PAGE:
High Capacity Fine Bubble Diffusers – Pros, Cons and Best Practices
By: Tom Frankel
Post Date: April 26th 2017
We classify wastewater aeration diffusers into two types – Fine Bubble and Coarse Bubble. Within Fine Bubble, there are needle-perforated panels, standard disc and tubes with ~1mm perforations, and larger perforations, typically 2mm, sometimes referred to as medium bubble and other times as fine bubble diffusers.
Click to see an SSI High Capacity FB Aeration System under Test
The performance of the standard fine bubble diffusers is fairly well understood by the market. Typically they provide 2%/ft — 6.5%/meter standard oxygen transfer efficiency (SOTE), they have a pressure drop of approximately 12″ WG — 30 mbar when new, and they are usually installed in a full floor grid, at airflux rates of 2.5-6.0 SCFM/sqft — 50-120 Sm3/hr-m2, and they produce bubbles in a range of diameters from 1 to 3 mm.
Less well understood is the performance of fine bubble diffusers with needle perforations or large perforations, sometimes nicknamed ultra-fine bubble and high capacity or medium bubble, respectively. We will save the discussion of panel/strip diffusers for another post, and concentrate only on the high capacity products here.
There are some strong technical reasons to select high capacity diffusers. If you anticipate severe fouling, larger slits may give you a longer time to failure or cleaning. If you are installing diffusers in a very deep tank (over 25 ft — 8m), small perforations can be less efficient. If you are converting from coarse bubble to fine bubble diffusers and re-using existing blowers, larger slits may help you reuse existing pressure-limited blowers.
Likewise, there are good reasons to use standard fine bubble diffusers, and when in doubt, this should be your default choice.
Diffuser orifice size controls the uniformity of air distribution across your grid. A small orifice typical of a standard fine bubble diffuser typically allows a significant turn-down of airflow to accommodate lower oxygen requirements overnight. There is a nonlinear relationship between orifice size and minimum airflow rate per diffuser to achieve uniformity. We consider even a 1 mm difference as significant when it relates to turndown. Consider the example of a 9″/270mm disc diffuser – a standard version may have a 5mm orifice, while a high capacity diffuser has a 10mm orifice. The 5mm orifice has a minimum airflow rate for uniform distribution of 0.5 SCFM — 0.9 Sm3/hr while the 10mm orifice needs 2.5 SCFM — 4.3 Sm3/hr. Even if you use half the quantity of diffusers when you select the high capacity option, you have just reduced your turndown by a factor of 2.5.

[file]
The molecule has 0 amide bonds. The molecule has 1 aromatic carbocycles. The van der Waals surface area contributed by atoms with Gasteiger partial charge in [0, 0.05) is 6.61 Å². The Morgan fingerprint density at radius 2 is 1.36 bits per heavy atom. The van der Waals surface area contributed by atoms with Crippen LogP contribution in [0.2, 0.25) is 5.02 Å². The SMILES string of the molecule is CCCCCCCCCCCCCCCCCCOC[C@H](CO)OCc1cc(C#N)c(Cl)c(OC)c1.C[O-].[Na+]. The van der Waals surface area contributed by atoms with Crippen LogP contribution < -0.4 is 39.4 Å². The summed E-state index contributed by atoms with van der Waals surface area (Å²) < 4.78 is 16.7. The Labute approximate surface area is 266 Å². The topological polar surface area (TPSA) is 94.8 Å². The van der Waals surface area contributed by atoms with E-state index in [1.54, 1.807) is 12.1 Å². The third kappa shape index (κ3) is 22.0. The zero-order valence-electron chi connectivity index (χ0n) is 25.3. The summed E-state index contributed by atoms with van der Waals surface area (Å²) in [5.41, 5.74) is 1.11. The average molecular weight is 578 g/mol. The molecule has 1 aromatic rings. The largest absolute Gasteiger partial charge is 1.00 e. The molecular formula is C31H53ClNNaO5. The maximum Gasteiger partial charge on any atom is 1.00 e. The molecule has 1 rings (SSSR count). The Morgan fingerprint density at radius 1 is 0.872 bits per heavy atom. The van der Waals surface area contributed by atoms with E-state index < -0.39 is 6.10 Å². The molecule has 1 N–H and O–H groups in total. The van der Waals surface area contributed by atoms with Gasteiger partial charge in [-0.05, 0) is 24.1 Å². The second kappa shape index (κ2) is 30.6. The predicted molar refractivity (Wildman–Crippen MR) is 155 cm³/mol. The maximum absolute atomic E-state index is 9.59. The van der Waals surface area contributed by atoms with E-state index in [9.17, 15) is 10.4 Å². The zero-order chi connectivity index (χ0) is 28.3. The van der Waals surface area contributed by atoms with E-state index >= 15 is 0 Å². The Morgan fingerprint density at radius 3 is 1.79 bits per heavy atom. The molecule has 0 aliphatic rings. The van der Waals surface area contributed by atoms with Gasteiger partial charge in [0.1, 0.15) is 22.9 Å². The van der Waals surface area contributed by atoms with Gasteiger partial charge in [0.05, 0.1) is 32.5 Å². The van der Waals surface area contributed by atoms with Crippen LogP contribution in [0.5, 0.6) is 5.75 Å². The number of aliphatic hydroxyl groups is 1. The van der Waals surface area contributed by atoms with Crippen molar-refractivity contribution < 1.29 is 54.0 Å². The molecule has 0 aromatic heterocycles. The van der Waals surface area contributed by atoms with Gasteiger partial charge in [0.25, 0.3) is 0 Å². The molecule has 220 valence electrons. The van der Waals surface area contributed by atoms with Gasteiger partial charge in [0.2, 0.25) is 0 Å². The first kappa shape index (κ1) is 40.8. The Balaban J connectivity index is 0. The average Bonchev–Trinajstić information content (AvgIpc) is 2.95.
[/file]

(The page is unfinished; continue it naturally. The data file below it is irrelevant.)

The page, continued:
The modulus of elasticity of an elastomer is a measurement of the force with which an elongated piece of rubber tries to return to its original relaxed shape. Fine bubble membranes benefit from this; if you were to watch a slit release a bubble under slow motion, you would see that it cracks open and then shuts. The bubble sits on the rubber surface for an instant or longer, depending on the hydrophobicity of the rubber or biofilm, releases, and the whole process repeats itself in an instant. The production of a plume of small bubbles across the surface of a single diffuser occurs by carefully controlling tight manufacturing tolerances in the membrane compounding, mixing, molding and slit cutting process. However it also requires that we respect physics and allow the slit sufficient time to open and close. If we cut large, deep slits, and blast air through the membrane, in essence we are creating an oval hole at each slit location that opens but never quite closes. Bubble sizes eminating from large slits operated at high flux rates are invariable large; just like Coarse Bubbles, they rise quickly to the water surface and they have a small aggregate surface area.